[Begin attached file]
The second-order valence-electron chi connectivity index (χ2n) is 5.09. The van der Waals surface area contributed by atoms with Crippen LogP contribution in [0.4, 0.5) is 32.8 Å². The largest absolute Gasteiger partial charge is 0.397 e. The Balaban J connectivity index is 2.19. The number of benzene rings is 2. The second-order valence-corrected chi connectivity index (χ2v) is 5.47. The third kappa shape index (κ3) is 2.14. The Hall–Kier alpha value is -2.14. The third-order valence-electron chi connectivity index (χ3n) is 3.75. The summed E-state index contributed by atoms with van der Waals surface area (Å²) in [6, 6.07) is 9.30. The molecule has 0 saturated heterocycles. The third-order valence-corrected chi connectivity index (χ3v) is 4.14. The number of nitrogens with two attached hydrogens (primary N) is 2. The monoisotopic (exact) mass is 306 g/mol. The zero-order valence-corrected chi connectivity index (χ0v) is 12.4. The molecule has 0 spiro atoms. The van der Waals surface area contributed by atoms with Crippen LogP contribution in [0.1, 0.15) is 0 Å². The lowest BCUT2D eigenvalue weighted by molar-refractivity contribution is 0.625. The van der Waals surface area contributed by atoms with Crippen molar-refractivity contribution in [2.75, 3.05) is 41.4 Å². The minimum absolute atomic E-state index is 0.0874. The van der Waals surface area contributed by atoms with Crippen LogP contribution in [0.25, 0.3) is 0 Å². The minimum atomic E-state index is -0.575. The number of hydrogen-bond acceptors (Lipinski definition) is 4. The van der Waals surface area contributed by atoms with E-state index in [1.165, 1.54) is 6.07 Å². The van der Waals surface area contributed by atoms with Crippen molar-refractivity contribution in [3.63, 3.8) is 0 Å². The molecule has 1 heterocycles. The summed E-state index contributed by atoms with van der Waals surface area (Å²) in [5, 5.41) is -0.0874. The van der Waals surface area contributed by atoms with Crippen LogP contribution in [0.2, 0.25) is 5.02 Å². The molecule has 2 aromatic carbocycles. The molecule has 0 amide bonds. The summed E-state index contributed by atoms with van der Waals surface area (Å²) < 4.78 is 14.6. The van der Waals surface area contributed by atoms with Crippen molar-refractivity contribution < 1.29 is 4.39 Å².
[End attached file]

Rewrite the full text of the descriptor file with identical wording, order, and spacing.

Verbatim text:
The second-order valence-electron chi connectivity index (χ2n) is 5.09. The van der Waals surface area contributed by atoms with Crippen LogP contribution in [0.4, 0.5) is 32.8 Å². The largest absolute Gasteiger partial charge is 0.397 e. The Balaban J connectivity index is 2.19. The number of benzene rings is 2. The second-order valence-corrected chi connectivity index (χ2v) is 5.47. The third kappa shape index (κ3) is 2.14. The Hall–Kier alpha value is -2.14. The third-order valence-electron chi connectivity index (χ3n) is 3.75. The summed E-state index contributed by atoms with van der Waals surface area (Å²) in [6, 6.07) is 9.30. The molecule has 0 saturated heterocycles. The third-order valence-corrected chi connectivity index (χ3v) is 4.14. The number of nitrogens with two attached hydrogens (primary N) is 2. The monoisotopic (exact) mass is 306 g/mol. The zero-order valence-corrected chi connectivity index (χ0v) is 12.4. The molecule has 0 spiro atoms. The van der Waals surface area contributed by atoms with Crippen LogP contribution in [0.1, 0.15) is 0 Å². The lowest BCUT2D eigenvalue weighted by molar-refractivity contribution is 0.625. The van der Waals surface area contributed by atoms with Crippen molar-refractivity contribution in [2.75, 3.05) is 41.4 Å². The minimum absolute atomic E-state index is 0.0874. The van der Waals surface area contributed by atoms with Crippen LogP contribution in [0.25, 0.3) is 0 Å². The minimum atomic E-state index is -0.575. The number of hydrogen-bond acceptors (Lipinski definition) is 4. The van der Waals surface area contributed by atoms with E-state index in [1.165, 1.54) is 6.07 Å². The van der Waals surface area contributed by atoms with Crippen molar-refractivity contribution in [3.63, 3.8) is 0 Å². The molecule has 1 heterocycles. The summed E-state index contributed by atoms with van der Waals surface area (Å²) in [5, 5.41) is -0.0874. The van der Waals surface area contributed by atoms with Crippen LogP contribution in [0.2, 0.25) is 5.02 Å². The molecule has 2 aromatic carbocycles. The molecule has 0 amide bonds. The summed E-state index contributed by atoms with van der Waals surface area (Å²) < 4.78 is 14.6. The van der Waals surface area contributed by atoms with Crippen molar-refractivity contribution < 1.29 is 4.39 Å².